Top 50 Junior College Teams (updated 3/26)
School Moves to Top of Rankings
schools have never been members of the sprawling National Junior
College Athletic Association, so it’s often difficult to gauge the
relative strength of junior-college baseball in California vs. the
remainder of the country.
talent is talent, no matter where it comes from, and on that count
California’s Orange Coast College may have as much raw talent this
spring as any junior-college team in the country. With seven players
and possibly an eighth earmarked for NCAA Division I college
programs, the Pirates have a plentiful supply of front-line talent.
Coast has also led the state’s charge for national respect by
posting an impressive 22-2-1 record to date that has jumped the team
to the top of the heap in Perfect Game’s latest ranking of the
nation’s top 50 junior-college
teams after starting the season at No. 4.
Pirates have stayed close to home, playing an all-California schedule
in their rise to No. 1, but have knocked off almost all comers. They
are 9-1 in the Orange Empire Conference, possibly the toughest
junior-college league in the country, and have posted three-game
sweeps of traditional California power and Orange Empire rival
Cypress College, the nation’s No. 24 team to start the 2012 season,
and current No. 23 Cuesta College, which has since rebounded to win
won 17 of its last 18 games.
on a California-wide scale is nothing new for Orange Coast, which won
a state title with a school-record 37 wins in 2009 and made another
gallant run at a state championship in 2005, but Pirates coach John
Altobelli believes this year’s club is both the deepest and
most-talented he has had in his 20-year run.
a good group of guys,” Altobelli said. “They like to play hard
and they play well together, but the thing that really separates this
team from 2005 and 2009 is the depth of our pitching staff. We have
some tremendous arms on this year’s team and we’re not afraid to
go deep into our bullpen with a game on the line. We have 3-4 quality
arms we can go to, while in the past we might have had only one or
two we could count on.”
righthander Keegan Yuhl (UC Irvine) and freshman righthander Brandon
Brennan (Oregon), a pair of Division I transfers who have committed
to New Mexico State and Houston, respectively, are the unquestioned
aces of the Pirates starting staff. Yuhl (7-0, 1.27) ranks first in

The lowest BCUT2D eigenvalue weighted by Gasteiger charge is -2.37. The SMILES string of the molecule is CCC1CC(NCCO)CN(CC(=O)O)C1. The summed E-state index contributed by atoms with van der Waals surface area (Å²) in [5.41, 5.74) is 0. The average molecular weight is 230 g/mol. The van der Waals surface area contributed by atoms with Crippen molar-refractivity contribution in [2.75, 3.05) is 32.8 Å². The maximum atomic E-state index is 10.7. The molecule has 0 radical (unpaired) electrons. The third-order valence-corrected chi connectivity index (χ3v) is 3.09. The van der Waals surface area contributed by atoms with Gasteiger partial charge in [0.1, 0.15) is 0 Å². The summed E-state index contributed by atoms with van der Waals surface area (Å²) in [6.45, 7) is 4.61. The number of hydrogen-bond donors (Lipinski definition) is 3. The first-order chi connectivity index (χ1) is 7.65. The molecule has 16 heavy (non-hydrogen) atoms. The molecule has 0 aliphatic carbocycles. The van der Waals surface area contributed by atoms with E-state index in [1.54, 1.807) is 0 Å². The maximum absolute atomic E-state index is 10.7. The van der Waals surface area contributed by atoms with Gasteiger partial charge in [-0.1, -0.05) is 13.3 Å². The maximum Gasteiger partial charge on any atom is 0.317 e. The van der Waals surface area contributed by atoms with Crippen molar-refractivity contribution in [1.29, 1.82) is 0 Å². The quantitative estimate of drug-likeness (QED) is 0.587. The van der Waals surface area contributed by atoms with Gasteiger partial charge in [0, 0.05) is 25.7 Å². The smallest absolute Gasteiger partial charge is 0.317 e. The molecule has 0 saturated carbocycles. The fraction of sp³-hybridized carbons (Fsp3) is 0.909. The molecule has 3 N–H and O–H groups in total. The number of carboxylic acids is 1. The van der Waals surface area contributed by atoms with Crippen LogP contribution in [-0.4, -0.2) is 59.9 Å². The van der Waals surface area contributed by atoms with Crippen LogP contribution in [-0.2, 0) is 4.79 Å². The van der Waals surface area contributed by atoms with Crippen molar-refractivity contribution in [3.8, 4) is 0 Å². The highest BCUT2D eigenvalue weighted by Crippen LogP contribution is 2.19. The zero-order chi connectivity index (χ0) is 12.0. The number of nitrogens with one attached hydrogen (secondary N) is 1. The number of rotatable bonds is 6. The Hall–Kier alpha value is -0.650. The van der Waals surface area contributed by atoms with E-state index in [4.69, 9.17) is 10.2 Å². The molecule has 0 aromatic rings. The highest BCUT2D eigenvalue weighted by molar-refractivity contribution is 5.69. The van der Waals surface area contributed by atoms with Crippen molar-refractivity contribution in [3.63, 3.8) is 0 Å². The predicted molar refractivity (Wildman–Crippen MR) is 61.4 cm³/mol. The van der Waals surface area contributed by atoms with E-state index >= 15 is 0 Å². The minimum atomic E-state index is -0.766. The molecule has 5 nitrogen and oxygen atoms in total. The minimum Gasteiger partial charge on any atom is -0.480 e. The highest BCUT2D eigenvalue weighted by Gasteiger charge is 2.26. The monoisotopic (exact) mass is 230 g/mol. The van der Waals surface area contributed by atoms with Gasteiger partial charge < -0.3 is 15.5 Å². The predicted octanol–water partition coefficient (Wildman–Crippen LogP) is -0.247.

the state in wins, while Brennan (6-1, 1.43) is in a pack right
behind him, but the staff as a whole has posted a 1.89 ERA and five
different pitchers have contributed saves.
a fastball that routinely touches the mid-90s, along with a mid-80s
slider, the 6-foot-3, 195-pound Brennan has the best raw stuff on the
team and is a candidate to be drafted in the first 10 rounds in June.
the Pirates are no less potent as they boast the state’s leading
hitter in freshman center fielder Boog Powell (.459-0-13), along with
sophomore left fielder Chris Carlson (.439-3-32), who ranks No. 2 in
hitting and No. 3 in RBIs, and freshman right fielder Bijan
Rademacher (.297-4-31), who ranks among the state leaders in homers
and RBIs. Like Yuhl, Carlson is a UC Irvine transfer in the process
of re-routing to New Mexico State, while Rademacher, a Cal State
Fullerton transfer, is weighing some significant Division I options.
team’s best overall talent, meanwhile, catcher/third baseman Stefan
Sabol (.290-1-7 in 10 games), has made only a marginal contribution
to OCC’s success as he missed the first 15 games of the season
nursing a broken hamate bone. He attended Oregon as a freshman before
transferring back home, and will end up at Oklahoma State in 2013 if
the draft doesn’t intercede. Like Brennan, he is considered a good
bet to be plucked in the first 10 rounds.
all that talent, could Orange Coast not compete head-to-head with any
junior-college program in the country, especially those that makes a
regular trek to the Junior College World Series in Grand Junction,
Colo.? Altobelli believes it could, though has never given it much
thought because of the reality of the situation.
have a unique situation here in California that might put us at a bit
of a disadvantage in that we don’t offer scholarships and we can’t
recruit players outside of our immediate geographic region,”
Altobelli said. “But we’re fortunate, in our case, because we
have so much talent here in Orange County to pick from.”
the large talent pool locally to pull from, Altobelli also had a
couple of other tricks up his sleeve a year ago when Brennan and
Sabol were contemplating transferring from Oregon. J.J. Altobelli,
John’s son, is a three-year starter for the Ducks and made a
persuasive case for them to join his father’s team this season at
are from right here in our backyard, so we were very familiar with
them in high school,” Altobelli said. “J.J. had a great
relationship with both of them, and he helped talk up OCC when there
were rumblings that they might be looking at a junior college.”
also spent last summer as an assistant at Brewster of the Cape Cod
League (son J.J. was the team’s shortstop), and while there made
his final sales pitch to Sabol, who was playing for Cotuit, to join
him this season at Orange Coast.
recruiting edge could become even more pronounced in the future as
Altobelli has since been named the head coach at Brewster. But he was
quick to discount any potential advantage he might have in possibly
luring other prospective future Orange Coast players with an
opportunity to also play on the Cape, in the nation’s most
prestigious summer college league.
me, it’s 2-1/2 months of paid vacation,” he joked. “But the
biggest advantage I get is it helps me to place my kids at the next
level with all the contact I make with the big Division I schools
while I’m there.”